ONE THOUSAND STITCHES III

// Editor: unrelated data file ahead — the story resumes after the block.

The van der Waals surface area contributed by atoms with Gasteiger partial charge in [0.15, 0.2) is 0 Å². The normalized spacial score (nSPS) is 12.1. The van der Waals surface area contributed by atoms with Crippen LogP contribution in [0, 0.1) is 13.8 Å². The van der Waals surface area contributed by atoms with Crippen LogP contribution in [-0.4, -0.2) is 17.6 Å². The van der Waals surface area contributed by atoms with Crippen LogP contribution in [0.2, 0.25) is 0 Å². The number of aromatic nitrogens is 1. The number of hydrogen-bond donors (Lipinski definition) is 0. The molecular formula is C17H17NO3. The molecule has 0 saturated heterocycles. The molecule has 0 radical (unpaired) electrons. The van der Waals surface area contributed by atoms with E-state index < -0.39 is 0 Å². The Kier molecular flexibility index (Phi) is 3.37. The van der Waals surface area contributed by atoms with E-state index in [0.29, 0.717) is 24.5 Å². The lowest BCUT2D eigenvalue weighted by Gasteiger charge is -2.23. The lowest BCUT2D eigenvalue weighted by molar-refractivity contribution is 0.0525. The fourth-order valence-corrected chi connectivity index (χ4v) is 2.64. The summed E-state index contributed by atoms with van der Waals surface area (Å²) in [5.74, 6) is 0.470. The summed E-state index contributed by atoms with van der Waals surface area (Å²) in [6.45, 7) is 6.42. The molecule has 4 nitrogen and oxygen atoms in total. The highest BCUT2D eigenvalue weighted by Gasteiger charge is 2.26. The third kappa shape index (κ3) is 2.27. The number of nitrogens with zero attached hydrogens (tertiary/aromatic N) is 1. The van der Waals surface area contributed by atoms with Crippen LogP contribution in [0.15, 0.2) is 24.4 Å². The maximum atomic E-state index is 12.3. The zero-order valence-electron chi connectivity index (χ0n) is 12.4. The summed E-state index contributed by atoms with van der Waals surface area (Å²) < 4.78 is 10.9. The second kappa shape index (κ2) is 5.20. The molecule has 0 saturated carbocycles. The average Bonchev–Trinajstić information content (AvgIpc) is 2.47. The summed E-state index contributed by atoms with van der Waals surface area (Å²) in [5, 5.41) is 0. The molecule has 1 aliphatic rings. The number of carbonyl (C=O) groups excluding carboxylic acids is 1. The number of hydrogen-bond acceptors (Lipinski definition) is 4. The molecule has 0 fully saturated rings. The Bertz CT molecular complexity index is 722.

This photograph is an excerpt from the third episode of an ongoing series titled “One Thousand” which references durational elements of performance. The artist begins by gently stitching and embroidering the model’s chest hair in a pattern. She announces the completion of each stich by calling its number. The needle and string mark points of contact for proceeding gestures that slowly adapt a more aggressive tone and establish a more violent relationship as the artist adds her own fingers, hand and arm to his chest. Consequently this action brings bodies in full contact. Towards the end the action of stitching implies the use of a weapon. Despite creating an intimate contact, the bodies are deprived of desire and affinity due to tension witnessed earlier. The bodies are finally separated using a blade to cut the string, only to leave the visible string marks upon them. The male model has to trim his hair to remove the stiches. Using domestic settings and intimate gestures, these performances comment on constructed behavioral models that negate their initiative intents in the course of action. These models are internalized and embodied but their practice may consequently not be only against but also damaging to its founding notions. The restricting nature of behavioral models, often presented as taming and domesticating are highly charged with suppressing forces that are impregnated by violation and aggression. These performances display the embodiment of an arbitrary principle and the marks entailed by its practice. Some of the performances in this series deal with the process of undoing marks caused by these actions.